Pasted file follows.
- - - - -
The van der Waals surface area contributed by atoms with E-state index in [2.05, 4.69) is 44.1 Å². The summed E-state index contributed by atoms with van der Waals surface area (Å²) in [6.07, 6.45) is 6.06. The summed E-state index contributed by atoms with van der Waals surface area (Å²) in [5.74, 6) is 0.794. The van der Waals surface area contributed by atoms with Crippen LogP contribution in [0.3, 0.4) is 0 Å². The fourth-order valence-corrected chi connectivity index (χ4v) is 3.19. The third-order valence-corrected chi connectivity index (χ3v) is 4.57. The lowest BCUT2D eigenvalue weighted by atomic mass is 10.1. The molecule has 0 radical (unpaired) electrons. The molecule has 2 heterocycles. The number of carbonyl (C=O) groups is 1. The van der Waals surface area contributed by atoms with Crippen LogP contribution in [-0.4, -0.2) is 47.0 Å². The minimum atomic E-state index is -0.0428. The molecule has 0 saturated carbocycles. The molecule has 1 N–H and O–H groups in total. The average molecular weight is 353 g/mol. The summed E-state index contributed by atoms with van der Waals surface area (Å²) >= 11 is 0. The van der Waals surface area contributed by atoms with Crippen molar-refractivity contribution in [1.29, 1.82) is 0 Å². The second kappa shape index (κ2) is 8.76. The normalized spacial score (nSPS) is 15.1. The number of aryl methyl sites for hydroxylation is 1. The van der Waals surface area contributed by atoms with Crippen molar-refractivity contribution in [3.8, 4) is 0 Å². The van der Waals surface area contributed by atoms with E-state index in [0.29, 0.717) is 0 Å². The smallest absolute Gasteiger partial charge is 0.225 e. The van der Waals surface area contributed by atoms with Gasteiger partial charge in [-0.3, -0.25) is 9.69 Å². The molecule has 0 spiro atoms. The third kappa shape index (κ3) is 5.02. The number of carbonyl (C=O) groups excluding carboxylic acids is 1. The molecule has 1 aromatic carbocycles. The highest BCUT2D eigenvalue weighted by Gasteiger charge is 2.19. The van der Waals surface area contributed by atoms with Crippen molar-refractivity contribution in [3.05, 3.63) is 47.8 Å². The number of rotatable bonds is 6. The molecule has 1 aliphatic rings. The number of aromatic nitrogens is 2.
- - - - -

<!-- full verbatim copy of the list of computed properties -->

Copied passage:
The van der Waals surface area contributed by atoms with E-state index in [2.05, 4.69) is 44.1 Å². The summed E-state index contributed by atoms with van der Waals surface area (Å²) in [6.07, 6.45) is 6.06. The summed E-state index contributed by atoms with van der Waals surface area (Å²) in [5.74, 6) is 0.794. The van der Waals surface area contributed by atoms with Crippen LogP contribution in [0.3, 0.4) is 0 Å². The fourth-order valence-corrected chi connectivity index (χ4v) is 3.19. The third-order valence-corrected chi connectivity index (χ3v) is 4.57. The lowest BCUT2D eigenvalue weighted by atomic mass is 10.1. The molecule has 0 radical (unpaired) electrons. The molecule has 2 heterocycles. The number of carbonyl (C=O) groups is 1. The van der Waals surface area contributed by atoms with Crippen LogP contribution in [-0.4, -0.2) is 47.0 Å². The minimum atomic E-state index is -0.0428. The molecule has 0 saturated carbocycles. The molecule has 1 N–H and O–H groups in total. The average molecular weight is 353 g/mol. The summed E-state index contributed by atoms with van der Waals surface area (Å²) >= 11 is 0. The van der Waals surface area contributed by atoms with Crippen molar-refractivity contribution in [1.29, 1.82) is 0 Å². The second kappa shape index (κ2) is 8.76. The normalized spacial score (nSPS) is 15.1. The number of aryl methyl sites for hydroxylation is 1. The van der Waals surface area contributed by atoms with Crippen molar-refractivity contribution in [3.8, 4) is 0 Å². The van der Waals surface area contributed by atoms with E-state index in [0.29, 0.717) is 0 Å². The smallest absolute Gasteiger partial charge is 0.225 e. The van der Waals surface area contributed by atoms with Gasteiger partial charge in [-0.3, -0.25) is 9.69 Å². The molecule has 0 spiro atoms. The third kappa shape index (κ3) is 5.02. The number of carbonyl (C=O) groups excluding carboxylic acids is 1. The molecule has 1 aromatic carbocycles. The highest BCUT2D eigenvalue weighted by Gasteiger charge is 2.19. The van der Waals surface area contributed by atoms with Crippen molar-refractivity contribution in [3.05, 3.63) is 47.8 Å². The number of rotatable bonds is 6. The molecule has 1 aliphatic rings. The number of aromatic nitrogens is 2.